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View Diary: The Establishment Media - Embedded with Power (208 comments)

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  •  Russia & "democratic" (5+ / 0-)

    For verification, one can just watch for stories about Russia. The word "anti-democratic" or some variant is always attached to the situation in Russia. And never seen with Saudi Arabia.

    Thanks for this great diary. We need a ton more on this topic, imo.

    One of the major, disastrous, and on-going failures of the blogosphere is that it has not come to grips with the reality that our centralized Commercial Media has a stranglehold on ALL public matters. Further, that it's primary function in our society is to exclude Americans from any meaningful participation in our governance.

    For instance, Commercial Media (or "Monstermedia" one person dubbed it) decides who can be a candidate, how they are treated, and what "issues" are permitted to be discussed in the public sphere.

    But the overt control over political content via the "news" is just one facet. There is tremendous and uninterrupted cultural agitation/propaganda also being pushed on us, as in 24 where torture is continually justified, etc etc.

    We need to brainstorm on breaking up the media Cartels into tens of thousands of individual outlets before any single progressive/human issue can progress with sufficient speed. Anything else at this point is pretty much deluded.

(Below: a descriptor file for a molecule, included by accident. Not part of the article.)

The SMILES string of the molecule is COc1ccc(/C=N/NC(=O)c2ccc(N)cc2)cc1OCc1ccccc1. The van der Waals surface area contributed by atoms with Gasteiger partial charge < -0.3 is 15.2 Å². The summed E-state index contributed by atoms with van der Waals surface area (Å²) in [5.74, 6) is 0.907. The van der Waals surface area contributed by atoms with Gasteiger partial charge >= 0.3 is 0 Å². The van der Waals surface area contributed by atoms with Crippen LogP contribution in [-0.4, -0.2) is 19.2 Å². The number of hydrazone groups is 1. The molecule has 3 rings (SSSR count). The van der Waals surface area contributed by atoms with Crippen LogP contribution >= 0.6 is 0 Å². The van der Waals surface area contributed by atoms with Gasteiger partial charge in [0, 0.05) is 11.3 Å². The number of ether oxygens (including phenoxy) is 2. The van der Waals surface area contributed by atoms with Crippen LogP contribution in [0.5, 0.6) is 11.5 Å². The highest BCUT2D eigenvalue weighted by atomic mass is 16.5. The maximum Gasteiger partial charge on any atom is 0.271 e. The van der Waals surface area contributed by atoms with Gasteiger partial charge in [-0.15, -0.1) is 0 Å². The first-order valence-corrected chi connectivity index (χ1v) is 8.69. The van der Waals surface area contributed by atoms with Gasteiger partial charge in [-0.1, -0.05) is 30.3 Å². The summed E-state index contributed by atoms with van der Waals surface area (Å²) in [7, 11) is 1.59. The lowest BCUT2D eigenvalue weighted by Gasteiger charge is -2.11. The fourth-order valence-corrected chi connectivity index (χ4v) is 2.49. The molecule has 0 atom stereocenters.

My signature sums up the situation:

    Until we break the corporate virtual monopoly on what we hear and see, we keep losing, don't matter what we do.

    by Jim P on Fri Dec 28, 2007 at 10:37:06 AM PST

    •  Your Russia example . . . (2+ / 0-)

      . . . puts me in mind of some thoughts that might be a tad off-topic.  But I won't let that stop this post.  ;)

      You're right about the media's treatment of Russia these days as being "anti-democratic" when our uber-wealthy corporate masters, through their media, tell us all that all these other anti-democratic nations are a-okay.

      On the one hand, it seems odd that the oligarchs would treat Russia so poorly, especially since those very same oligarchs have made so much money out of Russia since Yeltsin destroyed Russian democracy back in -- when? -- December 1991?  That was, I think, the month when Yeltsin got Parliament to agree to his request to rule for 1 year by fiat, without submitting laws to Parliament, so that Yeltsin could institute Friedman "free market" unregulated capitalism, which Yeltsin did.

      You didn't hear much criticism of Russia back in the early 1990's up until recently when Putin took over from Yeltsin.  It seems the oligarchs made one concession to Russia that turned out to be a big mistake.

      Russia agreed to Friedman economic free market "shock therapy", dismantling all governmental ownership of production, but the Russians insisted the owners of the new corporations be "Russian."  In 1991, you had no Russian millionaires.  Today, Forbes Magazine lists something like 17 Russian billionaires.  So Russia kept alot of their money in country instead of letting all of it run out of country.  BTW, the US didn't make this mistake in setting up the Iraq economic model.